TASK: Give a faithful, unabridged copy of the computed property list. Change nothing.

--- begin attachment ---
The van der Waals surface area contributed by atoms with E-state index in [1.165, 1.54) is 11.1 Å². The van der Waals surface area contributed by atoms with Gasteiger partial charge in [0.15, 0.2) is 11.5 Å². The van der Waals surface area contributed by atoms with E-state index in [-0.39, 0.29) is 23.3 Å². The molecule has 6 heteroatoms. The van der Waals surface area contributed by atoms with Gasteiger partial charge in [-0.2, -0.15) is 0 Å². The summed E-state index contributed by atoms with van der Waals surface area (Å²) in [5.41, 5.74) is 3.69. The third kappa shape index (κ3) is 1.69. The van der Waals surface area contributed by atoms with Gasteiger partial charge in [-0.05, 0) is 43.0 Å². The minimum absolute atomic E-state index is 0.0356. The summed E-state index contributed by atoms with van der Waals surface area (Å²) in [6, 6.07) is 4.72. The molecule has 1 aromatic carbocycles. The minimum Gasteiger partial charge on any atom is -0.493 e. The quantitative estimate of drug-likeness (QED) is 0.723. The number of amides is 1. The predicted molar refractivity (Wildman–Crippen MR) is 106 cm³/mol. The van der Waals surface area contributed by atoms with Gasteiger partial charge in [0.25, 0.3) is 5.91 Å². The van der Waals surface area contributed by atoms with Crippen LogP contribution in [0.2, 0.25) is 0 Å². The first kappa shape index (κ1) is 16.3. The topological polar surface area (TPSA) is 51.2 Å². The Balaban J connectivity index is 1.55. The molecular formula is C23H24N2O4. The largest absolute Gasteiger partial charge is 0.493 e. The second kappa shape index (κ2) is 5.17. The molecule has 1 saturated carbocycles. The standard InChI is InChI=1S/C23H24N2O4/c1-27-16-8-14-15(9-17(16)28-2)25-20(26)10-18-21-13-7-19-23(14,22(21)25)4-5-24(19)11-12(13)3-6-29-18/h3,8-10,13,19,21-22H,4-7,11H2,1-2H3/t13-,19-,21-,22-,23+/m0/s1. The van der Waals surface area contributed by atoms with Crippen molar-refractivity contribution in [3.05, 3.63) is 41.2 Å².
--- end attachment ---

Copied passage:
The van der Waals surface area contributed by atoms with E-state index in [1.165, 1.54) is 11.1 Å². The van der Waals surface area contributed by atoms with Gasteiger partial charge in [0.15, 0.2) is 11.5 Å². The van der Waals surface area contributed by atoms with E-state index in [-0.39, 0.29) is 23.3 Å². The molecule has 6 heteroatoms. The van der Waals surface area contributed by atoms with Gasteiger partial charge in [-0.2, -0.15) is 0 Å². The summed E-state index contributed by atoms with van der Waals surface area (Å²) in [5.41, 5.74) is 3.69. The third kappa shape index (κ3) is 1.69. The van der Waals surface area contributed by atoms with Gasteiger partial charge in [-0.05, 0) is 43.0 Å². The minimum absolute atomic E-state index is 0.0356. The summed E-state index contributed by atoms with van der Waals surface area (Å²) in [6, 6.07) is 4.72. The molecule has 1 aromatic carbocycles. The minimum Gasteiger partial charge on any atom is -0.493 e. The quantitative estimate of drug-likeness (QED) is 0.723. The number of amides is 1. The predicted molar refractivity (Wildman–Crippen MR) is 106 cm³/mol. The van der Waals surface area contributed by atoms with Gasteiger partial charge in [0.25, 0.3) is 5.91 Å². The van der Waals surface area contributed by atoms with Crippen LogP contribution in [0.2, 0.25) is 0 Å². The first kappa shape index (κ1) is 16.3. The topological polar surface area (TPSA) is 51.2 Å². The Balaban J connectivity index is 1.55. The molecular formula is C23H24N2O4. The largest absolute Gasteiger partial charge is 0.493 e. The second kappa shape index (κ2) is 5.17. The molecule has 1 saturated carbocycles. The standard InChI is InChI=1S/C23H24N2O4/c1-27-16-8-14-15(9-17(16)28-2)25-20(26)10-18-21-13-7-19-23(14,22(21)25)4-5-24(19)11-12(13)3-6-29-18/h3,8-10,13,19,21-22H,4-7,11H2,1-2H3/t13-,19-,21-,22-,23+/m0/s1. The van der Waals surface area contributed by atoms with Crippen molar-refractivity contribution in [3.05, 3.63) is 41.2 Å².